Once the drugs started to flow, it took only a minute for Benny Joe Stevens' lips to stop moving. He slipped out of consciousness, and soon his heart stopped.
At 6:22 p.m. on May 10, the 52-year-old man from Marion County—who had finally admitted to killing four people in 1998—became the first person the state of Mississippi executed this year.
Stevens' death was a procedure much like the nine other executions by lethal injection that the state has conducted since 2002, with one exception. The first drug to flow through Stevens' veins, pentobarbital—the one that rendered him unconscious—was a replacement in the three-drug cocktail used to execute inmates.
Pentobarbital, a barbiturate anesthetic, replaced another drug, sodium thiopental, which had been the standard anesthetic used in lethal injections across the country. In January, however, Hospira, the only American supplier of sodium thiopental, announced that it would stop manufacturing the drug.
Left in the lurch, corrections departments across the country scrambled to find a new anesthetic to use in executions.
Like many states, Mississippi settled on pentobarbital. A pair of advocacy organizations is challenging that decision, though.
Mississippians Educating for Smart Justice, an anti-death-penalty group, and Mississippi Cure, a criminal-justice reform organization, filed a lawsuit against MDOC on April 14 arguing that the state failed to follow its own legal requirements for providing public notice when changing the combination of lethal-injection drugs. Along with the two organizations, three death-row inmates with impending execution dates also signed onto the lawsuit: Stevens, Rodney Gray—whose execution was Tuesday, May 17—and Robert Simon, scheduled for a May 21 execution.
The state's Administrative Procedures Law requires state agencies to publish any proposed changes to their procedures in a bulletin from the Secretary of State's office for 25 days before adopting the rule change. If they are successful, MESJ and Mississippi Cure would only be able to delay the change for those 25 days.
The groups suffered an early defeat last month when Hinds County Circuit Judge Bill Gowan ruled against their suit. They then filed the suit in the Mississippi Supreme Court, asking for a temporary stay of any impending executions. The Supreme Court denied the temporary stay, denying the possibility of a temporary reprieve for Stevens, Gray or Simon.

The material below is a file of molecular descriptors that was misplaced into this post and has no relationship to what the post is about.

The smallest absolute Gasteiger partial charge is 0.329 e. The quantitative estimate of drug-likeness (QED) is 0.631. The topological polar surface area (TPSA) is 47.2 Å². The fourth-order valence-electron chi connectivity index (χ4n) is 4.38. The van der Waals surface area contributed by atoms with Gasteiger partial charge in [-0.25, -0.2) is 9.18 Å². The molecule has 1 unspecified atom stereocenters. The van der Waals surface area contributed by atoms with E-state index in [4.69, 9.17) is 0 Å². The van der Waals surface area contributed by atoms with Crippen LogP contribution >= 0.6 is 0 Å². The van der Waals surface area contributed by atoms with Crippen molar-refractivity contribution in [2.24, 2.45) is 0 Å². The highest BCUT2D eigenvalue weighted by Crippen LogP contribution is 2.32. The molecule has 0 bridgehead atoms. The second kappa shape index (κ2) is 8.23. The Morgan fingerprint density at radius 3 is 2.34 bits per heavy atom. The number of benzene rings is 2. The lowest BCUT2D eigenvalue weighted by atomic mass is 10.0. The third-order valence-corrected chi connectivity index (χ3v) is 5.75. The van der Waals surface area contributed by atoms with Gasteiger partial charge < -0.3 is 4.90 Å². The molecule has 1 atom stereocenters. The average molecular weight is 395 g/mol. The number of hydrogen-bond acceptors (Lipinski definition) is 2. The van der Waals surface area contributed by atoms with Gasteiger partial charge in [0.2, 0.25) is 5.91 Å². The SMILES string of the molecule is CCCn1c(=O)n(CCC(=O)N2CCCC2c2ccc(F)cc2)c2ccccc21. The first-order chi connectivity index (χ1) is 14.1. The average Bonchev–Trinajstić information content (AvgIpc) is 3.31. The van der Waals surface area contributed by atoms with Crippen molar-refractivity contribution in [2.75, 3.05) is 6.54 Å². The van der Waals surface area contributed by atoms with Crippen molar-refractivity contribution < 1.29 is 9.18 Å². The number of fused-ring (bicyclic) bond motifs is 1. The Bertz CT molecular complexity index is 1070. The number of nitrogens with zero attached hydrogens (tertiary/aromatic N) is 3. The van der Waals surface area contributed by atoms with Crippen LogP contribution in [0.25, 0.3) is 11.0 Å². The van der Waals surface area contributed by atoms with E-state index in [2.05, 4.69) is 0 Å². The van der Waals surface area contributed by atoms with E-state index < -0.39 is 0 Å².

Jackson attorney David McCarty, who filed the lawsuit, said one of the reasons MESJ and Mississippi Cure listed themselves as parties to the suit was to ensure that there would be surviving plaintiffs when the Supreme Court finally hears the case.
"We can win the civil suit, and it will not have helped Mr. Simon or Mr. Gray or certainly not Mr. Stevens," McCarty said.
"It's one of the reasons why we included other citizen groups. We were worried that, to be perfectly grisly, we might run out of plaintiffs. Now, there are other people we think will have standing to request to intervene in our lawsuit, and there are other public interest groups that have expressed interest in joining the lawsuit."
In circuit court, attorneys for the state argued that MDOC's death-penalty procedures qualified for an exception in the state law, which excludes rules "directly related only to inmates of a correctional or detention facility" from the public-notice requirement.
McCarty rejected that contention, however, saying that executions affect prison staff, families of the victim and the condemned, as well as the taxpayers whose money funds the execution.
"At the very least the death penalty impacts every person in the state of Mississippi," McCarty said.
"It's the highest exercise of the state's power to execute a citizen. ... It goes further: The taxpayers pay for this procedure, and it costs thousands and thousands of dollars. So to say that this somehow only affects the people being executed and doesn't affect anyone else in the state, I think is beyond ludicrous."